William Wallace Stickney, 79, a retired Marine Corps major general and former official of the Securities and Exchange Commission, died Saturday in is home in Bethesda. He had congestive heart failure.
Gen. Stickney was the principal attorney in the SEC's division of corpotation finance from 1946 until retiring in 1965. Prior to joining the SEC, he had been an attorney with the old National Recovery Administration and engaged in the private practice of law in Washington.
During World War II, he served with the 1st Marine Division in the Pacific. He was among those Marines who landed during the first day at Guadalcanal. It was during the fighting there that he was promoted to lieutenant colonel and assigned command of the 2nd Battalion, 1st Marine Regiment. He also earned the Legion of Merit with Combat "V".
He also served in combat actions in eastern New Guinea and the Bismarck Archipelago. He also took part in the landings at Saipan and later in the Occupation of Japan.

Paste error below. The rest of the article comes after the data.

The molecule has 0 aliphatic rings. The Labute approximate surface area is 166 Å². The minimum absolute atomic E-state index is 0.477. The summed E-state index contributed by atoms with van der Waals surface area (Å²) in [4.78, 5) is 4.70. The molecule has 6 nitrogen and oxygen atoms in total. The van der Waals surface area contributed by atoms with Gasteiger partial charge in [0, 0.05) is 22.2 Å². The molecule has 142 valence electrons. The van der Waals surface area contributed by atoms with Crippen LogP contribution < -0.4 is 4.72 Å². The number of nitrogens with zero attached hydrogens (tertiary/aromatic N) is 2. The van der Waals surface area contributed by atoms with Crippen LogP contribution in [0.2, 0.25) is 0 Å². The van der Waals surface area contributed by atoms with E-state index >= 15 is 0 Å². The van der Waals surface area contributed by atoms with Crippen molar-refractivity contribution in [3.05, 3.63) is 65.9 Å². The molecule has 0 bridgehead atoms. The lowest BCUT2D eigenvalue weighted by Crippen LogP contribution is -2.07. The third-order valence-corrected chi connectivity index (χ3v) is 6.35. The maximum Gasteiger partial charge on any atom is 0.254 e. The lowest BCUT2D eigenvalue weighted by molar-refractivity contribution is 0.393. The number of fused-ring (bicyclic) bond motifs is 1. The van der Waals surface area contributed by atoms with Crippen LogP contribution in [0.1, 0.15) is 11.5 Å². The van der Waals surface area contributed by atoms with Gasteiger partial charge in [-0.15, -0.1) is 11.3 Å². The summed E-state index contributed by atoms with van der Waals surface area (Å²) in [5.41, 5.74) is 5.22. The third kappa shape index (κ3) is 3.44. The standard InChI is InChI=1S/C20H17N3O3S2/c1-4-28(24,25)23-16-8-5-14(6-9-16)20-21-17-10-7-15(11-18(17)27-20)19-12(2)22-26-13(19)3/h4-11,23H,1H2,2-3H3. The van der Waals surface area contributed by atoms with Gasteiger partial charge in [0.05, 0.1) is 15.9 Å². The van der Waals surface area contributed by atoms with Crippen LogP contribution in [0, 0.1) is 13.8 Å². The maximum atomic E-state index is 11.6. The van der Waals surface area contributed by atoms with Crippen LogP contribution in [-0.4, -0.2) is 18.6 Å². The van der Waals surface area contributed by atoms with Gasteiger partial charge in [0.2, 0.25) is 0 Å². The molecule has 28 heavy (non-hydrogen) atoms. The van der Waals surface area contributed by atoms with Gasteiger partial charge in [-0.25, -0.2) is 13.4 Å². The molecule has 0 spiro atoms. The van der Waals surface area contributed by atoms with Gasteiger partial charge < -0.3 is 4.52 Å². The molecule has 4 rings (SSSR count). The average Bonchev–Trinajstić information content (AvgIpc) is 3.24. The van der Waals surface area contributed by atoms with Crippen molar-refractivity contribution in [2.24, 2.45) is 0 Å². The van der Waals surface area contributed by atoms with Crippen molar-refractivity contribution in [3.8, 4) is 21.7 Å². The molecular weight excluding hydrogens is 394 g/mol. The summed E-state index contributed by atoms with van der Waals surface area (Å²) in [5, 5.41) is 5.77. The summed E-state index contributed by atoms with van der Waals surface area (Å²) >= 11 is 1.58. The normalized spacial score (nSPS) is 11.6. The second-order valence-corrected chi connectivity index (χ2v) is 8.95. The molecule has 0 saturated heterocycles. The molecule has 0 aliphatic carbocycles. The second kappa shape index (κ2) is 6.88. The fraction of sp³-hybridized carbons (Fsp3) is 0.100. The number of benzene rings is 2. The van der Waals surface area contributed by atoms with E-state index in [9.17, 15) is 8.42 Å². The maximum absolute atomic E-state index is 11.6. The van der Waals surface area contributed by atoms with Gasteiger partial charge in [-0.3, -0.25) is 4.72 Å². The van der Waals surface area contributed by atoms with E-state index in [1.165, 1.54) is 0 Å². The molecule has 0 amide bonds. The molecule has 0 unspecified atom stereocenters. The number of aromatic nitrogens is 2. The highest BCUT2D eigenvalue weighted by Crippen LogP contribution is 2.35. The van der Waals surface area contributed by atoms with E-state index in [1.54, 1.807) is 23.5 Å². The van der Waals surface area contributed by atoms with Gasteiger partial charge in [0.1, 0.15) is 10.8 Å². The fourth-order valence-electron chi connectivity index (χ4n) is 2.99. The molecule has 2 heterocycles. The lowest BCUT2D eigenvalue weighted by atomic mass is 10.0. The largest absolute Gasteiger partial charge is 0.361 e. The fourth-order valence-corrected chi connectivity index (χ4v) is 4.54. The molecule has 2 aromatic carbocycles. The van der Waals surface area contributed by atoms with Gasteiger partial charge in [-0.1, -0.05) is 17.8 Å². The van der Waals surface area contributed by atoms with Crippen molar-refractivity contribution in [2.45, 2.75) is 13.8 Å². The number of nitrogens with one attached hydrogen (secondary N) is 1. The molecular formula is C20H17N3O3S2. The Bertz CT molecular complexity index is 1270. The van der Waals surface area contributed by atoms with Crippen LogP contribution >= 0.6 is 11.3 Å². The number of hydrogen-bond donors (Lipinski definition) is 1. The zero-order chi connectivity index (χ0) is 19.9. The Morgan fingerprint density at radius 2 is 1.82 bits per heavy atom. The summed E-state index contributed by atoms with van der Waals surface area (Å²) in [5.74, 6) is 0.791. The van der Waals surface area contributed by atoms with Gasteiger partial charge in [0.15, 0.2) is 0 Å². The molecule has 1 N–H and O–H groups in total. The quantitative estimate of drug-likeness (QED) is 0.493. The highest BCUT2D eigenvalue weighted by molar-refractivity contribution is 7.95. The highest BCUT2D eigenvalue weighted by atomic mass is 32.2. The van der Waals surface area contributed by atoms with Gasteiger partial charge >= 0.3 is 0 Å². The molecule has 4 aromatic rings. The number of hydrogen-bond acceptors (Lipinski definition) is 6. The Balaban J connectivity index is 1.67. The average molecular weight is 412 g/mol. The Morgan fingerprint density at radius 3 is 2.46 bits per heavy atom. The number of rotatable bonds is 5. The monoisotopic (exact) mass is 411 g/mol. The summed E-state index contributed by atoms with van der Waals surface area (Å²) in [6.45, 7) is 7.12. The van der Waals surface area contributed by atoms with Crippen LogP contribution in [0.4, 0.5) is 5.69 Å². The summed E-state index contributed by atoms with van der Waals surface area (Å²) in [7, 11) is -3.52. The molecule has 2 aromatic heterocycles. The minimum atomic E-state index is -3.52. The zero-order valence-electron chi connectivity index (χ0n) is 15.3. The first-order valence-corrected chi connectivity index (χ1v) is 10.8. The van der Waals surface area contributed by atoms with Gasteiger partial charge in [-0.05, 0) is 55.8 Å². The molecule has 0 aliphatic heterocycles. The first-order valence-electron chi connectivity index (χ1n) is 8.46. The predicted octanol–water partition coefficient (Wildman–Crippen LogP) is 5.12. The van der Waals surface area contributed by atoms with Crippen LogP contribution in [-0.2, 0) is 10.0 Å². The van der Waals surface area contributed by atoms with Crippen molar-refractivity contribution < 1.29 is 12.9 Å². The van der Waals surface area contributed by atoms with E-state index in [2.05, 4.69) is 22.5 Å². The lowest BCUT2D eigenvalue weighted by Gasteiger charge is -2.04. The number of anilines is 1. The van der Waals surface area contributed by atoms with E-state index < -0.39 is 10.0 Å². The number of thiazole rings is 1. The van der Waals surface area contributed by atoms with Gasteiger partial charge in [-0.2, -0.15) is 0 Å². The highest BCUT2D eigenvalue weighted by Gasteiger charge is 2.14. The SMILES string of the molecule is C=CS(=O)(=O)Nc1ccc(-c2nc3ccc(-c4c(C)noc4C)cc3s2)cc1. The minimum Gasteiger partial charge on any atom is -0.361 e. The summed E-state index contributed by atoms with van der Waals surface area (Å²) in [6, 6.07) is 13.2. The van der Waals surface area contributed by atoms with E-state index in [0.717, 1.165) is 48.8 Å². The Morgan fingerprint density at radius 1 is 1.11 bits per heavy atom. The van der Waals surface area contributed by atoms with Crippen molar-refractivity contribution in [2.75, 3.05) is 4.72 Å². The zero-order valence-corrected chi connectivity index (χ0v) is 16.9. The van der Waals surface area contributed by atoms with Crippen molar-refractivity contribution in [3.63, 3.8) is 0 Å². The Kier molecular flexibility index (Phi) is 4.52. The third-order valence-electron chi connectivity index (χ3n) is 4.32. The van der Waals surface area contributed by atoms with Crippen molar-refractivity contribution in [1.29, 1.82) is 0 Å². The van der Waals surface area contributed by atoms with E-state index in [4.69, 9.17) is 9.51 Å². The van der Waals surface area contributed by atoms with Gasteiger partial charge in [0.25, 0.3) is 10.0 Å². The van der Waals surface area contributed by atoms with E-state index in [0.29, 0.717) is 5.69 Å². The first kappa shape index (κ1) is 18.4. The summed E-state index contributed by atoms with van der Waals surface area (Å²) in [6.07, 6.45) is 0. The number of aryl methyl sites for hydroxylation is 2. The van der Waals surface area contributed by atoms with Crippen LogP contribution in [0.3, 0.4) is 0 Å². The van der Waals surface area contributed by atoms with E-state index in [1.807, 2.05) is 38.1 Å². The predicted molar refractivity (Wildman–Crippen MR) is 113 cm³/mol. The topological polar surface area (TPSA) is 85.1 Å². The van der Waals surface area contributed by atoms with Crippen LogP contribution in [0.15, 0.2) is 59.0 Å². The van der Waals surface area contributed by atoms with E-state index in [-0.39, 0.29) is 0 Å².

Following the war, he was recalled to active duty in 1952 to become deputy director of the Marine reserves, and later spent three stints, in 1956, 1957 and 1959, as director of reserves. He retired from active duty about 1960.
Gen. Stickney was a native of New York City and a graduate of Dartmouth College where he was an All-American football player. He was a 1930 graduate of the National University Law School, now part of George Washington University.
From 1926 to 1930, while attending law school, he wrote a daily legal collumn for the old Washington Times-Herald.
During World War I, he enlisted in the Navy and served aboard sub-chasers and destroyers. He received his commission in the Marine reserves in 1930.
Survivors include his wife, the former Ione Lee Scott, of Bethesda: a son, William Wallace III of Mercer Island, wash., and three grandchildren.